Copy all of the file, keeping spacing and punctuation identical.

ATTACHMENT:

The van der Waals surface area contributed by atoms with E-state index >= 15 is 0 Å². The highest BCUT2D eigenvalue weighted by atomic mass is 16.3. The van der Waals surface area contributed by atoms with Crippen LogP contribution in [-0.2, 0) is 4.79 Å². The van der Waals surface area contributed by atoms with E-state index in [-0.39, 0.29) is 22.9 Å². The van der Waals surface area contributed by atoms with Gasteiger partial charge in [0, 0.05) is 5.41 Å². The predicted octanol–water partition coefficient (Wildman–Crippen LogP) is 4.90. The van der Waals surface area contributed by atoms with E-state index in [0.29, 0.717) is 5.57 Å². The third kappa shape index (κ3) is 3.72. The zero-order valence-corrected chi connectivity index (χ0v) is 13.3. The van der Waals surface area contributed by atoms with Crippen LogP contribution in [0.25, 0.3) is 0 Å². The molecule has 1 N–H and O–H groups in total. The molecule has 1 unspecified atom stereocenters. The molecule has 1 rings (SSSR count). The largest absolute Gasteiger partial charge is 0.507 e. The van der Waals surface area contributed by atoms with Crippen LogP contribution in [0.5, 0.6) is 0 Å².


The van der Waals surface area contributed by atoms with E-state index >= 15 is 0 Å². The highest BCUT2D eigenvalue weighted by atomic mass is 16.3. The van der Waals surface area contributed by atoms with Crippen LogP contribution in [-0.2, 0) is 4.79 Å². The van der Waals surface area contributed by atoms with E-state index in [-0.39, 0.29) is 22.9 Å². The van der Waals surface area contributed by atoms with Gasteiger partial charge in [0, 0.05) is 5.41 Å². The predicted octanol–water partition coefficient (Wildman–Crippen LogP) is 4.90. The van der Waals surface area contributed by atoms with E-state index in [0.29, 0.717) is 5.57 Å². The third kappa shape index (κ3) is 3.72. The zero-order valence-corrected chi connectivity index (χ0v) is 13.3. The van der Waals surface area contributed by atoms with Crippen LogP contribution in [0.25, 0.3) is 0 Å². The molecule has 1 N–H and O–H groups in total. The molecule has 1 unspecified atom stereocenters. The molecule has 1 rings (SSSR count). The largest absolute Gasteiger partial charge is 0.507 e. The van der Waals surface area contributed by atoms with Crippen LogP contribution in [0.5, 0.6) is 0 Å².